Patellar tendinopathy (PT), is an exercise-associated injury that results in significant disability and can compromise the career of an athlete (Peers and Lysens, 2005). The prevalence of PT is high in sports, such as volleyball (44.6% [+ or -] 6.6%) and basketball (31.9% [+ or -] 6.8%) (Lian et al., 2005) and it accounts for up to 15% of the soft tissue injuries reported in military cohorts (Rutland et al., 2010). Recently, a study by Bode et al. (2017) found prevalence rates as high as 13.4% in young elite level soccer players (Bode et al., 2017). Furthermore, in addition to the type of sports participation, the duration of training, female gender and hamstring flexibility have all been shown to affect the risk of PT (Morton et al., 2017). There is also some evidence to suggest that both back pain and a family history of tendon problems might be related to the risk of PT (Morton et al., 2017).
From a histological perspective, the development of PT is associated with neovascularisation, an increase in collagen type III fibers and an accumulation of glycosaminoglycans (Rosso et al., 2015). Such changes may, in part, be due to the altered expression of matrix metalloproteinase (MMP) enzymes that have been shown to have an important role in regulating tendon extracellular matrix (ECM) homeostasis (Del Buono et al., 2013). Interestingly, genetic variation within genes (like the MMPs), that code for enzymes that regulate ECM homeostasis, are known to impact on Achilles tendinopathy risk (Raleigh and Collins, 2012; Collins and Raleigh, 2009). However, genetic association studies conducted to identify risk variants have sometimes yielded conflicting data. For example, Raleigh et al. (2009) demonstrated that the G allele of the rs679620 variant within the MMP3 gene increased the risk of Achilles tendinopathy in a South African study, whereas the same variant in a British cohort did not increase risk (El Khoury et al., 2016). Likewise, the COL5A1 rs12722 T variant has been shown to increase risk of Achilles tendinopathy in both South African and Australian cohorts (September et al., 2009) but in British Caucasians this variant does not modify risk (Brown et al., 2017).
We recently suggested that epigenetic modifications, such as DNA methylation, might explain discrepant association signals sometimes obtained in studies on human patellar tendinopathy (El Khoury et al., 2018). Indeed, we demonstrated that methylation changes to a CpG site upstream of the ADAMTS4 promoter were associated with patellar tendinopathy (El Khoury et al., 2018). However, to date, and as far as we are aware, no other research has been published to address the impact of DNA methylation on the risk of human tendinopathy.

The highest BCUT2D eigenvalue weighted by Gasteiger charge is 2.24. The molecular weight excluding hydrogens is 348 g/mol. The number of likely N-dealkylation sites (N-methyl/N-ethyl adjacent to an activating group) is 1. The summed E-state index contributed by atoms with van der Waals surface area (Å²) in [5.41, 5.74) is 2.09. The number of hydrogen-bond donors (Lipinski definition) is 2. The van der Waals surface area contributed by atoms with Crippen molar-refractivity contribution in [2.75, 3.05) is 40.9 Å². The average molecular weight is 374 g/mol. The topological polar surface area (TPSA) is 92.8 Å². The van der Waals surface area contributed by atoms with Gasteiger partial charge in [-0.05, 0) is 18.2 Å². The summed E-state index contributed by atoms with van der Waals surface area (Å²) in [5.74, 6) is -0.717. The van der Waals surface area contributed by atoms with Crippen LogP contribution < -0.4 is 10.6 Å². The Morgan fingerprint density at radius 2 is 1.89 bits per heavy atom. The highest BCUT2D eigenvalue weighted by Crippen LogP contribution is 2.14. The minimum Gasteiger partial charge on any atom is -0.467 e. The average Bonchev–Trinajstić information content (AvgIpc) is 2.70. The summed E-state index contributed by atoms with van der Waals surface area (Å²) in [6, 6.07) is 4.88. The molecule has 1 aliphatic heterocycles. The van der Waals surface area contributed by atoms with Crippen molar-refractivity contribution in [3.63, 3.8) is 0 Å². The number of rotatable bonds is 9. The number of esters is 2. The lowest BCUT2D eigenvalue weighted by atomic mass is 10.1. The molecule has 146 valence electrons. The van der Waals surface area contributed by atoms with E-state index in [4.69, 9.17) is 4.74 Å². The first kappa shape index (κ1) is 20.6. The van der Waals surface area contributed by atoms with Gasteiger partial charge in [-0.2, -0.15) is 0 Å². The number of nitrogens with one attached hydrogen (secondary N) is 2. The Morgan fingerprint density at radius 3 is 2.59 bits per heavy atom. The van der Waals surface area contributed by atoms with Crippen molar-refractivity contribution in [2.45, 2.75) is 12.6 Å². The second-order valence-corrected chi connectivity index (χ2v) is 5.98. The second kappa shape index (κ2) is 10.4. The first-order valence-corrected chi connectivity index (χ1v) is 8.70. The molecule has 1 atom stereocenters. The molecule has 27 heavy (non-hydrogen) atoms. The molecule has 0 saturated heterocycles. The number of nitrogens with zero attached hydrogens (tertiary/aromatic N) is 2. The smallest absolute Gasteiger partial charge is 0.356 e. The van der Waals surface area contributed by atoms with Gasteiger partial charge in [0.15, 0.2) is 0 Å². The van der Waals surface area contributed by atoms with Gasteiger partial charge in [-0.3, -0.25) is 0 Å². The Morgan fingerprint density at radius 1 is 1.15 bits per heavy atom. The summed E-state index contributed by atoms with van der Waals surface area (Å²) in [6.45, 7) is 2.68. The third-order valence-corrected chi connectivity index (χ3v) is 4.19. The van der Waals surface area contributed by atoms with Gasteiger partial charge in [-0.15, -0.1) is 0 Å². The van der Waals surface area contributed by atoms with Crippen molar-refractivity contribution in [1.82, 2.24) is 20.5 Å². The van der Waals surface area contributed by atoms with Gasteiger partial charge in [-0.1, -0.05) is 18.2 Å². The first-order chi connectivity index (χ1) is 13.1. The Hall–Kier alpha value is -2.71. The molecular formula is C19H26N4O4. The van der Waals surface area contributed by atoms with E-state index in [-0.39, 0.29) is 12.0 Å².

The MMP11 enzyme catalytically degrades several components of the extracellular matrix (ECM) including aggrecan, fibronectin and laminin (Araki and Mimura, 2017). Although the detailed role that MMP11 plays in ECM homeostasis is poorly understood, the expression of MMP11 in Achilles tendinopathy is substantially affected. For example, it has been shown that MMP11 RNA levels are both five and six-fold higher in painful and ruptured Achilles tendon respectively, compared to control tissue (Jones et al., 2006). Furthermore, MMP11 expression decreases nearly twofold in human Achilles tenocytes that have been subjected to mechanical strain (Jones et al., 2013). Although these observations may infer a role for MMP11 in tendinopathy, the mechanisms underlying the observations are unknown.
The MMP11 gene was originally mapped to chromosome 22 (Anglard et al., 1995). Multiple transcripts are encoded within the region 24,110,413-24,126,503 (GRch37-hp19 at: https://grch37.ensembl.org/index.html) and expression is known to be altered by DNA methylation (Navarro et al., 2012). Specifically, hypomethylation is associated with transcriptional upregulation of MMP11 (Navarro et al., 2012). With this in mind, we hypothesized that the methylation status of the MMP11 promoter might differ in DNA isolated from patellar tendinopathy compared to normal tendon. If this were the case, such differences in methylation might explain why MMP11 expression is substantially altered in tendinopathy and lead the way to novel strategies that could reduce the incidence of these injuries.
Patellar tendon tissue was obtained from 10 males with healthy patellar tendons (CON) and 10 males with patellar tendinopathy (PT). The CON samples were from patients undergoing ACL reconstruction surgeries using a patellar tendon graft and had no history of tendinopathy. Controls also had magnetic resonance imaging (MRI) to confirm their injury. The PT samples were from patients undergoing surgical debridement for recalcitrant overuse patellar tendinopathy (Parkinson et al., 2010). The PT specimens all had ultrasound scans (US) or MRI_confirmation of the diagnosis by a medical doctor. PT samples were taken from the proximal tendon. Normal (CON) tendons were also taken from the proximal end, at the margins of the graft. Participants were Caucasian, aged from 19 to 41 years and they were all otherwise healthy. All participants provided written informed consent and approval for this study was obtained from the University of Northampton's School of...